It appears that the USAF is getting very serious about the passive detection threat posed by modern infra-red search and track (IRST) systems, most notably against aircraft optimized for minimal radar observability (see F-22,  B-2, F-35, RQ-170 etc). The sensor shown in the photo above, shot during RED FLAG 13-3 that concluded just days ago, is clearly a chin mounted variant of Lockheed Martin’s very capable and ever evolving AN/AAS-42 IRST which originally was fielded on the F-14D and is now an integral part of the latest F-15 Strike Eagle “Tiger Eyes” targeting and navigation sensor suite.

Such a modular system allows an aircraft carrying it to search, track and target an enemy aircraft passively, allowing for almost zero electromagnetic signature if other measures, aside from just turning off the aircraft’s radar, are taken by the operator to shore up the jet’s electronic emissions. With modern data links, especially in receive only mode, that “passive” IRST equipped aggressor could still maintain a synthetic radar “picture” of the battlespace supplied by external sensors. Such tactics can almost totally eliminate the edge provided by advanced electronic service measure systems found of cutting edge fighter aircraft. These systems are essentially incredibly sensitive electronic “listening” and geo-locating systems that use high-speed computer processing and interferometry to detect and locate enemy electronic emissions.

To over-simplify this, if a fighter pilot turns off their radio/EM transmitting systems, radars, radios, jamming systems etc, than you force the other guy (especially advanced fighter aircraft without an IRST, see F-22) to use their radar to detect you (let’s not get into netcentric battlespace and data links here), and that could give away their location. In other words, instead of shining flashlights (scanning with radars) at one another in a dark room you are looking and waiting for the other guy to turn on his flashlight while you remain cloaked in the darkness. Now, an IRST equipped jet would allow you to bypass even a passive electromagnetic detection (waiting for the other guy to turn on his radar) by having the ability to actively scan for an enemy’s precense without emitting any electromagnet energy. In other words, it is like having a pair of night vision goggles on in that dark room. No need to wait for the other guy to turn on his radar while remaining electromagnetically silent, you can detect, track and engage him by detecting his physical infra-red signiture without giving away your precense or location.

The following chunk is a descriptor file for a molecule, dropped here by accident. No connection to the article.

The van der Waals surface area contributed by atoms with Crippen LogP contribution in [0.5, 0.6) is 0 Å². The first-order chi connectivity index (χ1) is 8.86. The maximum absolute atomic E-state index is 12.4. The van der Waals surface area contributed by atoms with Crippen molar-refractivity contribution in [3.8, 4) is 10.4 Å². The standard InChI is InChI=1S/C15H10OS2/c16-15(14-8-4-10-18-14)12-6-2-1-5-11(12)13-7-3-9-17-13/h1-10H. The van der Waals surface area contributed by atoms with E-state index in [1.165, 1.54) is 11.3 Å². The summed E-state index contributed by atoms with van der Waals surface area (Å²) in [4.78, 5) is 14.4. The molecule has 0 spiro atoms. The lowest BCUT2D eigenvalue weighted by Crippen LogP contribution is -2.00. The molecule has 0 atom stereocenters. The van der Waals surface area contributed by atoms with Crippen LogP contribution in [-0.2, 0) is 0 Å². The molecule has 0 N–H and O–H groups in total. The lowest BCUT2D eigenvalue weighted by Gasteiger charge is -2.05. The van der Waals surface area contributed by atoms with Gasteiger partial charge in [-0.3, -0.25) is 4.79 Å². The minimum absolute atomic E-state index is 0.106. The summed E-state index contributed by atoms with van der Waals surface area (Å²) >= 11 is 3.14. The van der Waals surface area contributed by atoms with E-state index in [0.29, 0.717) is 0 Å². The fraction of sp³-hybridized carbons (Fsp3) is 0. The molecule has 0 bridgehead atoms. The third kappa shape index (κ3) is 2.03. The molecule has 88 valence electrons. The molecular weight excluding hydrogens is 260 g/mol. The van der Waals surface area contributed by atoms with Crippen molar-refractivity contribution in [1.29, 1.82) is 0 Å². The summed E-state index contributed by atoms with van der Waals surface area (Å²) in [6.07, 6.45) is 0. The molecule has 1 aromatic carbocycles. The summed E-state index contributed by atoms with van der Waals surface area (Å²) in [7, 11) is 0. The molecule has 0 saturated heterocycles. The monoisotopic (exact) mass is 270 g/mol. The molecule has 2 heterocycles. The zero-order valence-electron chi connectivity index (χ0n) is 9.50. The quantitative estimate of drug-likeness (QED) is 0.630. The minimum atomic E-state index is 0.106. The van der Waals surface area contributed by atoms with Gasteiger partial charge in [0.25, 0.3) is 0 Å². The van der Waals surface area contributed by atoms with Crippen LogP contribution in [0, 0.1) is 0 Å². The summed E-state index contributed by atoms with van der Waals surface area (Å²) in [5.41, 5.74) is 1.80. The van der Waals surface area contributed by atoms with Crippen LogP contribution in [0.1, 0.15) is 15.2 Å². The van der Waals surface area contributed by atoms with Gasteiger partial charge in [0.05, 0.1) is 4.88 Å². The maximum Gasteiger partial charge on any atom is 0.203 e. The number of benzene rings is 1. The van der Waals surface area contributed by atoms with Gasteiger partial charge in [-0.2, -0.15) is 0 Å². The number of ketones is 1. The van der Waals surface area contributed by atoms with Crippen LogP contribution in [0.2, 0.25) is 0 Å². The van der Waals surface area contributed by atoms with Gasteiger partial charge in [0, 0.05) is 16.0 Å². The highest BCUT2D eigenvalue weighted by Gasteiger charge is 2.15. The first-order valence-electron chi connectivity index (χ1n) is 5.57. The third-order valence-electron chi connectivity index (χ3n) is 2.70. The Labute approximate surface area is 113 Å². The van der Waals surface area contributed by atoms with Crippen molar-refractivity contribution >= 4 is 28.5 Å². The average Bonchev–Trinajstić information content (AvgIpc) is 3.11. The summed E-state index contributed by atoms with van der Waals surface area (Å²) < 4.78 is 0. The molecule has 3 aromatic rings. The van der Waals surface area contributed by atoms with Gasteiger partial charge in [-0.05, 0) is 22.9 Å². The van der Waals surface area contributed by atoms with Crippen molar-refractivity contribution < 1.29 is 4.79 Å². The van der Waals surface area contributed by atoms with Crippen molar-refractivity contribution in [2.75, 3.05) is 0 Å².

Electromagnetic silence, when paired with other coaltion aircraft using disimillar tactics, such as active radar scanning and jammimg, against a more advanced threat can give the less advanced force a fighting chance at having a number of aircraft “break through” the more advanced enemy’s fighter screen. An IRST equipped fighter force can allow that same less advanced force to work more independently with a greater chance of survivability against a non-IRST equipped advanced threat. Now you install an IRST system in a low observable aircraft that is stuffed with sensors and communications gear tailor made to have a low probability of detection and you have a very stealthy and quiet wildcard. The F-35’s DAS system, which has an embedded IRST capability will, when paired with its stealthy design and cutting edge avionics, should be a serious wildcard in the air to air realm. Alternatively, an F-22 with a similar system would be an even more potent killing machine.

What is not clear is exactly how this program was fielded as the F-15C/D fleet had its IRST delayed/cancelled under the Golden Eagle roadmap, instead SNIPER pods were supposed to be deployed as a stopgap measure. I would guess that the sudden deployment of a podded and proven IRST with the 64th AGRS for what was the largest RED FLAG in years was most likely procured and fielded in a modular format with limited aircraft integration along the same lines as systems procured through the USAF’s “Big Safari” rapid testing and fielding unit. Such a deployment could also provide incredibly relevant data and operational experience for the manufacturer, Lockheed Martin. What is not clear is just how deep this program goes, will an IRST become a staple of the USAF’s aggressor fleet or was this a more limited test? Under the current budgetary realities it is possible that this may have been a contractor funded limited endeavour, although I really hope that this is not the case.

Stay tuned as my full “Red Flag’s Future” feature will be posted soon…

*A huge thanks to to fellow aviation photographer and associate editor of Fencecheck.com Mark Munzel for allowing me to share this awesome shot!

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  1. Ian Hall says:

    You do wonder with all the money that is being spent on the F-35 if someone somewhere is spending a much smaller (but no more valuable) amount of money on detecting the likes of the F-22, F-35 and B-2.

  2. Samy says:

    Such capacity is already fielded on russian and french aircrafts.

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